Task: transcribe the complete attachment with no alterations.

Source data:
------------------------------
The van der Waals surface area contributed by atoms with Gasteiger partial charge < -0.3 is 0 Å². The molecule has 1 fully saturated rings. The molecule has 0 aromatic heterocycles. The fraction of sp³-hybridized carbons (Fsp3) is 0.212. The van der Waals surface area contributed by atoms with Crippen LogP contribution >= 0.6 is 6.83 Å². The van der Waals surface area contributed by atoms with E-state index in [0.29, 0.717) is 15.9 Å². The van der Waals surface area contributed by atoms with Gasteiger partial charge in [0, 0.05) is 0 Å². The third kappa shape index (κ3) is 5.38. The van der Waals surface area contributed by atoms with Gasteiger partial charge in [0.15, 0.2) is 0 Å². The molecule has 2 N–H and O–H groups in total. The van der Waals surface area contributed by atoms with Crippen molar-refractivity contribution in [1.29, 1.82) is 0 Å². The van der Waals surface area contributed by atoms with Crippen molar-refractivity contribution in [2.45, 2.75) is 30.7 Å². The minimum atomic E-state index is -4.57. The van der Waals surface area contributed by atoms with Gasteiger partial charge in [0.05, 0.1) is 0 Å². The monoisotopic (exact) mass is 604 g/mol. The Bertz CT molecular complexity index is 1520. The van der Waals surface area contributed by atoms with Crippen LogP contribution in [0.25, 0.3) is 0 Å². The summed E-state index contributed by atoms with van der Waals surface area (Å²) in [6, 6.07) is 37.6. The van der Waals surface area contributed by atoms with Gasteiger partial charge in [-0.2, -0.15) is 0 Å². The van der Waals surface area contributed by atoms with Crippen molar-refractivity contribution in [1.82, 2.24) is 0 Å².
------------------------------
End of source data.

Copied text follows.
The van der Waals surface area contributed by atoms with Gasteiger partial charge < -0.3 is 0 Å². The molecule has 1 fully saturated rings. The molecule has 0 aromatic heterocycles. The fraction of sp³-hybridized carbons (Fsp3) is 0.212. The van der Waals surface area contributed by atoms with Crippen LogP contribution >= 0.6 is 6.83 Å². The van der Waals surface area contributed by atoms with E-state index in [0.29, 0.717) is 15.9 Å². The van der Waals surface area contributed by atoms with Gasteiger partial charge in [0, 0.05) is 0 Å². The third kappa shape index (κ3) is 5.38. The van der Waals surface area contributed by atoms with Gasteiger partial charge in [0.15, 0.2) is 0 Å². The molecule has 2 N–H and O–H groups in total. The van der Waals surface area contributed by atoms with Crippen molar-refractivity contribution in [1.29, 1.82) is 0 Å². The van der Waals surface area contributed by atoms with Crippen molar-refractivity contribution in [2.45, 2.75) is 30.7 Å². The minimum atomic E-state index is -4.57. The van der Waals surface area contributed by atoms with Gasteiger partial charge in [0.05, 0.1) is 0 Å². The monoisotopic (exact) mass is 604 g/mol. The Bertz CT molecular complexity index is 1520. The van der Waals surface area contributed by atoms with Crippen LogP contribution in [0.25, 0.3) is 0 Å². The summed E-state index contributed by atoms with van der Waals surface area (Å²) in [6, 6.07) is 37.6. The van der Waals surface area contributed by atoms with Gasteiger partial charge in [-0.2, -0.15) is 0 Å². The van der Waals surface area contributed by atoms with Crippen molar-refractivity contribution in [1.82, 2.24) is 0 Å².